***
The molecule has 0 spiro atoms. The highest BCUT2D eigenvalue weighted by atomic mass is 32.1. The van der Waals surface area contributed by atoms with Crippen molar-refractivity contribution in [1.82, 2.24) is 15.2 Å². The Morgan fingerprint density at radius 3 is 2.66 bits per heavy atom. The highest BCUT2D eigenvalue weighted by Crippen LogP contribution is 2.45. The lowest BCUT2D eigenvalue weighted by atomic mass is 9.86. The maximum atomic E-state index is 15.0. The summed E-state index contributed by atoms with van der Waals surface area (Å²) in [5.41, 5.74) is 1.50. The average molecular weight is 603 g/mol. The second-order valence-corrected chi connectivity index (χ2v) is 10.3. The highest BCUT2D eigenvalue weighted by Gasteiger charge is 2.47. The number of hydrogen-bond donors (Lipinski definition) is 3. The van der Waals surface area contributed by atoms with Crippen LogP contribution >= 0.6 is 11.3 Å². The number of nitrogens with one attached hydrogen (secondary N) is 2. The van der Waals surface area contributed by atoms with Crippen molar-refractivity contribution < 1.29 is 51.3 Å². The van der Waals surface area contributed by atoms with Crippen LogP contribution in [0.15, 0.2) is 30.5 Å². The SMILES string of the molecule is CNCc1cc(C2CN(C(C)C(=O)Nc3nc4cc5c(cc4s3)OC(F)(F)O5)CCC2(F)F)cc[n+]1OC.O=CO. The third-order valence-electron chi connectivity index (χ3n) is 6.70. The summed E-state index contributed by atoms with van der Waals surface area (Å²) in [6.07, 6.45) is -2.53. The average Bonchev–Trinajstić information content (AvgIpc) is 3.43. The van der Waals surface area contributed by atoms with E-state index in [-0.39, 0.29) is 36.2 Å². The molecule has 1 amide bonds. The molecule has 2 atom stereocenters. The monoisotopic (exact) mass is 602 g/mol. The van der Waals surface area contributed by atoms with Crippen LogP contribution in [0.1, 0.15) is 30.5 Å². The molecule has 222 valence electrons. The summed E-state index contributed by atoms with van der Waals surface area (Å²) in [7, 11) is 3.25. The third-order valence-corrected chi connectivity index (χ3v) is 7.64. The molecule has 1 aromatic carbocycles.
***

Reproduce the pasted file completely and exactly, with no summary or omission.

The molecule has 0 spiro atoms. The highest BCUT2D eigenvalue weighted by atomic mass is 32.1. The van der Waals surface area contributed by atoms with Crippen molar-refractivity contribution in [1.82, 2.24) is 15.2 Å². The Morgan fingerprint density at radius 3 is 2.66 bits per heavy atom. The highest BCUT2D eigenvalue weighted by Crippen LogP contribution is 2.45. The lowest BCUT2D eigenvalue weighted by atomic mass is 9.86. The maximum atomic E-state index is 15.0. The summed E-state index contributed by atoms with van der Waals surface area (Å²) in [5.41, 5.74) is 1.50. The average molecular weight is 603 g/mol. The second-order valence-corrected chi connectivity index (χ2v) is 10.3. The highest BCUT2D eigenvalue weighted by Gasteiger charge is 2.47. The number of hydrogen-bond donors (Lipinski definition) is 3. The van der Waals surface area contributed by atoms with Crippen LogP contribution >= 0.6 is 11.3 Å². The number of nitrogens with one attached hydrogen (secondary N) is 2. The van der Waals surface area contributed by atoms with Crippen molar-refractivity contribution < 1.29 is 51.3 Å². The van der Waals surface area contributed by atoms with Crippen LogP contribution in [0.15, 0.2) is 30.5 Å². The SMILES string of the molecule is CNCc1cc(C2CN(C(C)C(=O)Nc3nc4cc5c(cc4s3)OC(F)(F)O5)CCC2(F)F)cc[n+]1OC.O=CO. The third-order valence-electron chi connectivity index (χ3n) is 6.70. The summed E-state index contributed by atoms with van der Waals surface area (Å²) in [6.07, 6.45) is -2.53. The average Bonchev–Trinajstić information content (AvgIpc) is 3.43. The van der Waals surface area contributed by atoms with E-state index in [-0.39, 0.29) is 36.2 Å². The molecule has 1 amide bonds. The molecule has 2 atom stereocenters. The monoisotopic (exact) mass is 602 g/mol. The van der Waals surface area contributed by atoms with Crippen LogP contribution in [0.1, 0.15) is 30.5 Å². The molecule has 222 valence electrons. The summed E-state index contributed by atoms with van der Waals surface area (Å²) in [7, 11) is 3.25. The third-order valence-corrected chi connectivity index (χ3v) is 7.64. The molecule has 1 aromatic carbocycles.